Linear algebra is often seen as the study of vectors and matrices, but its geometric aspect is often ignored in most treatments of the subject in books and university courses. In truth, linear algebra, or more accurately linear algebraic geometry, is the study of n-dimensional space and linear transformations on that space; here, vectors are the manifestation of a "difference" between two points in affine space (the most fundamental space in linear algebra) and matrices are in essence "representations" of the linear transformations between spaces. The usual concepts of linear algebra, such as the determinant, basis, Gaussian elimination and subspaces, are consequences of the geometric outlook of the subject, as opposed to the usual algebraic emphasis that the subject contains. Linear algebra naturally extends to the study of Lie algebras, whose roots in algebra and geometry are often ignored in favour of its connections to analysis and topology.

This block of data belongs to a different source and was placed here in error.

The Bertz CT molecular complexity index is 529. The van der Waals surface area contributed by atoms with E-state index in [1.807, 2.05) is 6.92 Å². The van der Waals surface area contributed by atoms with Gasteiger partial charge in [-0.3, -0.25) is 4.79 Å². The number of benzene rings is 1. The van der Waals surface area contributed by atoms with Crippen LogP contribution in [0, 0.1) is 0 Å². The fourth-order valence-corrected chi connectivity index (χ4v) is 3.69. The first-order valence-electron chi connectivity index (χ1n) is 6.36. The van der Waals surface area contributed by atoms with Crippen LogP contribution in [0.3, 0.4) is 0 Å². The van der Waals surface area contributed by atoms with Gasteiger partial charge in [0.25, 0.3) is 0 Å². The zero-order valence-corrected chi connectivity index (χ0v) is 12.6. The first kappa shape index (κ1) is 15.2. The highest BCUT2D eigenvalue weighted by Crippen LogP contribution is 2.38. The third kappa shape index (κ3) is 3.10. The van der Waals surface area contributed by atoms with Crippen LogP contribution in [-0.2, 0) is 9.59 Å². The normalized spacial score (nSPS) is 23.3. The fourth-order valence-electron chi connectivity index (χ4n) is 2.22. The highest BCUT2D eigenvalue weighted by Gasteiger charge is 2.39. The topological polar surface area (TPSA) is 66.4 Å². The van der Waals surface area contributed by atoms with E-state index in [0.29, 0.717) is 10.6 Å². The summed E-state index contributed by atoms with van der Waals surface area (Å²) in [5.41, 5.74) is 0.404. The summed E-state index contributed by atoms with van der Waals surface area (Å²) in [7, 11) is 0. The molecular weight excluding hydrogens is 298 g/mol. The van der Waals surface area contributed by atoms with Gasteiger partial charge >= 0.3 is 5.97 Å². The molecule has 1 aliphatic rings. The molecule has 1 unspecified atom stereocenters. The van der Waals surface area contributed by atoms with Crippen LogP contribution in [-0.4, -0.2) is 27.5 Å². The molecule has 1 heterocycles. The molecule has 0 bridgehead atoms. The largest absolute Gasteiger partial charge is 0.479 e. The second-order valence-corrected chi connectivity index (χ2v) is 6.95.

Kolmogorov (1933) formed probability theory using only elementary ideas from point-set topology and measure theory. In his framework, one relies on building a closed topology of subsets of a certain set, called the sample space, and defining a real measure which maps each element of this closed topology, more commonly called a sigma-algebra, to a number between 0 and 1. Something that may be of interest is whether one could define a measure onto an arbitrary field; it seems that relying on the ideas of Kolmogorov and generalising as much as possible is the ideal way to understand probability theory in an abstract sense, which makes it equally appealing to the pure/theoretical mathematician as it is to statisticians and applied mathematicians. Anothing thing that may be appealing to the interested is to see whether ideas from rational trigonometry can be used to give more power to Kolmogorov's approach to abstracting the ideas of probability and ultimately apply it to current statistical approaches.
Last updated: 19 August 2021